Campus Collusion
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Inflammatory and Structural Heart DisordersMedical Surgical Nursing

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Question Answer
What are the three signs indicative of carditis?
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-development of an aortic or mitral valve murmur or stenosis -cardiac enlargement and heart failure secondary to myocarditis -pericarditis resulting in muffled heart sounds, chest pain, pericardial friction rub or pleural effusion
What joints are typically affected by rheumatic fever?
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Larger ones like the knees, elbows, ankles and wrists
When does Chorea develop typically develop when caused by Rheumatic Fever?
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Several months after the initial infection
What is erythema marginatum?
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A rash associated with ARF, they are bright pink, macular lesions that appear on the trunk and extremities
What ECG change might occur due to rheumatic fever?
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Prolongation of the PR interval due to delayed AV conduction
How is a secondary recurrence of rheumatic fever usually prevented?
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Monthly injections of long-lasting penicillin for 5 years if over 18 and there was no carditis, otherwise indefinitely
Stenosis affects the _______ flow of blood, causing an increased pressure gradient. Regurgitation is the _______ flow of blood from weakened leaflets.
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Stenosis-forward flow Regurgitation-backward flow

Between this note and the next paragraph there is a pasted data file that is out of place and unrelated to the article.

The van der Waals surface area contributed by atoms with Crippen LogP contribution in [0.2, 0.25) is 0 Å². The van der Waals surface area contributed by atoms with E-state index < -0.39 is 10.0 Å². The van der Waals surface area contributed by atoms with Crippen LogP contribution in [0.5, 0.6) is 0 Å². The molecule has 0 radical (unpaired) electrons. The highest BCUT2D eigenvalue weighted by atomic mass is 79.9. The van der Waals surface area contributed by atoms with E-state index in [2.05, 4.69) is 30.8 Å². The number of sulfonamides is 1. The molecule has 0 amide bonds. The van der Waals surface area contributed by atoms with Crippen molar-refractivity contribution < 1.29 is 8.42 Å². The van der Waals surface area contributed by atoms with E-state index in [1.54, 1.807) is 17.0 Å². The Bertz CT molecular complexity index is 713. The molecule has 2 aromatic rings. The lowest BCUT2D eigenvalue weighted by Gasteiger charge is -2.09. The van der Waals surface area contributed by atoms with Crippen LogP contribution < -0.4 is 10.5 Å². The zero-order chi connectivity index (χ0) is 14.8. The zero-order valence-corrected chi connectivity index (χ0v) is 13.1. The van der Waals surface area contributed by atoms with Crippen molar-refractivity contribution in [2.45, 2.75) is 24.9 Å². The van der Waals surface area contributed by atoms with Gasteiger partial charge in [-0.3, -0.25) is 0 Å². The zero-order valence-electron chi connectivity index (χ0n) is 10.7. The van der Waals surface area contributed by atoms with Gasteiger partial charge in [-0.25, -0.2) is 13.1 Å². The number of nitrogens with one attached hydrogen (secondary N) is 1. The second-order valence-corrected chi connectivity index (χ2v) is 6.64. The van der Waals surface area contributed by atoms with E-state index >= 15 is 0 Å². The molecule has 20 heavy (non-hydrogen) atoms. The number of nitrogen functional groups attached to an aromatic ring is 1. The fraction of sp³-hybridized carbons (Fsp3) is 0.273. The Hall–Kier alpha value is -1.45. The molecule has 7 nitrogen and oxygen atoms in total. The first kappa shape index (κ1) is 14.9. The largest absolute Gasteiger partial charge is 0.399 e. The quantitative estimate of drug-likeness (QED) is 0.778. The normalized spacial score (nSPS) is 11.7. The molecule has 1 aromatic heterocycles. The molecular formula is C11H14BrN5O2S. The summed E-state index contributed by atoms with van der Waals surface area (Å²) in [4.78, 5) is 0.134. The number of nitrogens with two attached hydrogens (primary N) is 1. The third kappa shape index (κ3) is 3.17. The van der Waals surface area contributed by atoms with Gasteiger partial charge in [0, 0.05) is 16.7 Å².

What are the two most common valvular disorders in the elderly?
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Mitral regurgitation and aortic stenosis
Which valvular heart disease? Dyspnea on exertion, hemoptysis, fatigue, palpitations, loud S1, diastolic murmur, atrial fibrillation
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Mitral valve stenosis
What are the most common causes of mitral stenosis?
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Rheumatic heart disease, RA or SLE, infective endocarditis
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Which valvular heart disease? Fulminating pulmonary edema, rapidly developing shock, new systolic murmur
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Acute mitral valve regurgitation
Which valvular heart disease? Weakness, fatigue, exertional dyspnea, palpitations, S3 gallop, holosystolic or pansystolic murmur
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Chronic Mitral Valve Regurgitation
Which valvular heart disease? Palpitations, dyspnea, chest pain, activity intolerance, syncope, midsystolic click, late or holosystolic murmur
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Mitral valve prolapse
Which valvular heart disease? Angina, syncope, dyspnea on exertion, heart failure, normal or soft S1, systolic crescendo-decrescendo murmur, prominent S4
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Aortic valve stenosis
Which valvular heart disease? Acute, profound dyspnea, chest pain, left ventricular failure and shock
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Acute aortic valve regurgitation
Which valvular heart disease? Fatigue, exertional dyspnea, orthopnea, PND, water-hammer pulse, heaving precordial impulse, diminished or absent S1, S3 or S4, soft decrescendo diastolic murmur, Austin-Flint murmur, systolic ejection click
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Chronic aortic valve regurgitation
Which valvular heart disease? Peripheral edema, ascites, hepatomegaly, diastolic, low-pitched decrescendo murmur with increased intensity during inspiration
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Tricuspid stenosis
Which valvular heart disease? Fatigue, loud midsystolic murmur
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Pulmonic stenosis
What is the most common valvular abnormality in the US?
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Mitral Valve Prolapse
What are the most common causes of aortic stenosis?
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Congenital, rheumatic fever or senile fibrocalcific degeneration
How do you know if aortic stenosis is caused by rheumatic heart disease?
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It is always accompanied by mitral valve disease.
  
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